Thursday, April 14, 2011

Government Re-Indicts Former GlaxoSmithKline Corporate Counsel

It is interesting to see that the government has issued a press release announcing that it has re-indicted the former pharmaceutical (GlaxoSmithKline) company lawyer with charges of obstruction and making false statements. It is common for the  government to use"short-cut" offenses in white collar cases. (see here).

But shouldn't they have also issued a press release weeks ago when the government's indictment was tossed by a judge (see here).  Why is it that the press releases only tell half the story?  Shouldn't a minister of justice tell both the dismissals and the re-indictments?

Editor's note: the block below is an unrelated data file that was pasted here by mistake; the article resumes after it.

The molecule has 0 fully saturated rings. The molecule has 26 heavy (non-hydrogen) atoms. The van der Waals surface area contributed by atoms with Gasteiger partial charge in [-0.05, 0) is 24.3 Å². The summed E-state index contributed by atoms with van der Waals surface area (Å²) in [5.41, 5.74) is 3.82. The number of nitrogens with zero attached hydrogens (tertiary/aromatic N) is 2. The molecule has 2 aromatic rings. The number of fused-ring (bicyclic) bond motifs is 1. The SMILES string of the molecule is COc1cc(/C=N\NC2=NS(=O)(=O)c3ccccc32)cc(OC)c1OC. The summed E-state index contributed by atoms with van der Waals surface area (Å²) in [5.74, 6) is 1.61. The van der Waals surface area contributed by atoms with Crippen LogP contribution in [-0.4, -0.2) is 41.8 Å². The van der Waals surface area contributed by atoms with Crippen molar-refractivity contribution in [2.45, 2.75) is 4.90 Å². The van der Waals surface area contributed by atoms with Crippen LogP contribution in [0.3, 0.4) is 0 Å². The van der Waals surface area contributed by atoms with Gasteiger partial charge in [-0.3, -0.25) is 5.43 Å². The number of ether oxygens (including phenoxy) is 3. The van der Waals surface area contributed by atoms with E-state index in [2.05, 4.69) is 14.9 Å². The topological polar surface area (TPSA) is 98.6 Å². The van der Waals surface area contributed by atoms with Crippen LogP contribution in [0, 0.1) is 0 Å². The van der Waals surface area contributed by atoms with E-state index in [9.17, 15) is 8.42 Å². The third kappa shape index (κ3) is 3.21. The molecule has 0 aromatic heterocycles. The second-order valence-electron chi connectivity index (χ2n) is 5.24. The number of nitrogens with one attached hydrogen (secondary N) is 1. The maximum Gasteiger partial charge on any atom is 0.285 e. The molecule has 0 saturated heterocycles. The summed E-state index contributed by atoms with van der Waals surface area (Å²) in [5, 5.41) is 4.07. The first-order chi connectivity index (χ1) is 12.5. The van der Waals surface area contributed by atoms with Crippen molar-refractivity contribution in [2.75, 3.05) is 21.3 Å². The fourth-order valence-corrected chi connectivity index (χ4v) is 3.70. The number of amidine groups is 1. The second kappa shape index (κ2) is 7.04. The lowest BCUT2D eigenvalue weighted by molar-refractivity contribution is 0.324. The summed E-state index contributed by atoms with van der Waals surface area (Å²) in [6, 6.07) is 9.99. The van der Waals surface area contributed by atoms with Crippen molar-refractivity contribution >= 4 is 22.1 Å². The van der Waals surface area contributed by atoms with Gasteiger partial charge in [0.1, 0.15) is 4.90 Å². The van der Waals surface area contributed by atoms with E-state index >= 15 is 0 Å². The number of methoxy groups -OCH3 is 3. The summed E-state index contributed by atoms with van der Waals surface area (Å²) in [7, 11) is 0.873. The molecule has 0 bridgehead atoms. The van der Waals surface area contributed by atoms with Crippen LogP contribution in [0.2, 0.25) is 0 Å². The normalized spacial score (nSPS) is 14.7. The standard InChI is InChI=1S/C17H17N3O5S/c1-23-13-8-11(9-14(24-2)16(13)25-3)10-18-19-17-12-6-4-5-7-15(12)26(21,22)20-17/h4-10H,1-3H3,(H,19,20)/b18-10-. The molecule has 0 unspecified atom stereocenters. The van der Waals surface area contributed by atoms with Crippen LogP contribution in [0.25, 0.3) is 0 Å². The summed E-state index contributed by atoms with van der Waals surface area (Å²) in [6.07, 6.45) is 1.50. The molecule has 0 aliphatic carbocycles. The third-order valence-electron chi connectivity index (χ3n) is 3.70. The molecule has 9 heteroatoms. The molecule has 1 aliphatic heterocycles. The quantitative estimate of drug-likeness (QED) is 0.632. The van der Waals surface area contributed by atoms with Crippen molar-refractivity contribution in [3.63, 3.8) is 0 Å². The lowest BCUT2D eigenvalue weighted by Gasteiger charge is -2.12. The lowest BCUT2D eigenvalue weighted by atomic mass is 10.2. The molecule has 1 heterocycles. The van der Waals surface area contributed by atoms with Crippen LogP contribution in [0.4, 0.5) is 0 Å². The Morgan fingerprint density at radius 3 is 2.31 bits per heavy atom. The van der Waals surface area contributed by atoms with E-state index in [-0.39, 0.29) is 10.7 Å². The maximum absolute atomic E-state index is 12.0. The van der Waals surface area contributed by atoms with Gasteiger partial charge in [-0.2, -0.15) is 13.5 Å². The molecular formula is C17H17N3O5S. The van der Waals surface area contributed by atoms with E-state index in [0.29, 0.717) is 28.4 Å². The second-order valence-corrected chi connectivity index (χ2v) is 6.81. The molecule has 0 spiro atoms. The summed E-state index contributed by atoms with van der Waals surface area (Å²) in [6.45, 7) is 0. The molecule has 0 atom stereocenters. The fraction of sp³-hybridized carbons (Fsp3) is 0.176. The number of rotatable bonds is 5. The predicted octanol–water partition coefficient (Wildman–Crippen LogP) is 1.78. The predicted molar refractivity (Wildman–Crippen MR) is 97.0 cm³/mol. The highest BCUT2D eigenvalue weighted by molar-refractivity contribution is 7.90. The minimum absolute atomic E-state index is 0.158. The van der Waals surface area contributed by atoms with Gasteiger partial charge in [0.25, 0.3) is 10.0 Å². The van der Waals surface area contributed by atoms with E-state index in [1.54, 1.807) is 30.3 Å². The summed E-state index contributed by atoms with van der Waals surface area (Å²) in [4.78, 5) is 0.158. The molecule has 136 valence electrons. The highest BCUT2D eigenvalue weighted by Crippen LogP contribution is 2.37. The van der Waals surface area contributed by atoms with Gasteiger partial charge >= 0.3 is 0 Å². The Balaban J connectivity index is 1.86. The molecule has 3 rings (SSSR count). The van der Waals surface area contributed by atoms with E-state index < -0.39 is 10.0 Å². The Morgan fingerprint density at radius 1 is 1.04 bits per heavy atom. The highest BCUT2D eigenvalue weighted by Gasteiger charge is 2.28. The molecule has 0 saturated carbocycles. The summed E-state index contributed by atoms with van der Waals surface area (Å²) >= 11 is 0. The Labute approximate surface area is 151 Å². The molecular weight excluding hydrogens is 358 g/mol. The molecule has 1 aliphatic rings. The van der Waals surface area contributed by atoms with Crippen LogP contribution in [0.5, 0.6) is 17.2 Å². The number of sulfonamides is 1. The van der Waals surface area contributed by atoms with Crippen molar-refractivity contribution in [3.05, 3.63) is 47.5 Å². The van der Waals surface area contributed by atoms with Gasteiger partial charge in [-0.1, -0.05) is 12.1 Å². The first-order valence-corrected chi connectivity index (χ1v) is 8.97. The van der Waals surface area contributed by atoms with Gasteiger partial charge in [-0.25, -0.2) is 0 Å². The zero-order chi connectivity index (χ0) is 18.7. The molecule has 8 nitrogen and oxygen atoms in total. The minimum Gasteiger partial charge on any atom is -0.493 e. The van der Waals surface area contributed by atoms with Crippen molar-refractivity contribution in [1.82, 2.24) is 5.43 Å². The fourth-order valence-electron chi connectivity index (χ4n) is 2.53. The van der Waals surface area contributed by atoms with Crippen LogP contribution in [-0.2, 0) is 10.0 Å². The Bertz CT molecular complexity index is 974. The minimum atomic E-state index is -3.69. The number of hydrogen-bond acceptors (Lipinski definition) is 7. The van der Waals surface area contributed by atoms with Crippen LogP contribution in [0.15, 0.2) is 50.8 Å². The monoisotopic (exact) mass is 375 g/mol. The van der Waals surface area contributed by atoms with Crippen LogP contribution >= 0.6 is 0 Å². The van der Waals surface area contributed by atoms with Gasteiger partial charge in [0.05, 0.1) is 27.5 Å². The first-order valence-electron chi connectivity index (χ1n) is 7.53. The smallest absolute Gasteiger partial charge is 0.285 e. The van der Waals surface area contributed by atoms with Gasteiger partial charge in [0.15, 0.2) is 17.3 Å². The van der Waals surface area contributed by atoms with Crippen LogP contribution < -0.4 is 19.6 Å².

More importantly, is this a case that the government should be spending our precious resources for government prosecution. Even if there is a discovery violation here, and I am not convinced that there has been one - does this matter belong in criminal court?    Or, if this conduct did occur, would this better be suited for an administrative or disciplinary matter?   

See also Sue Reisinger, Corporate Counsel, Feds Re-Indict Former Glaxo In-House Lawyer

(esp)

http://lawprofessors.typepad.com/whitecollarcrime_blog/2011/04/government-re-indicts-former-glaxosmithkline-corporate-counsel.html

Civil Enforcement, Obstruction, Prosecutors | Permalink

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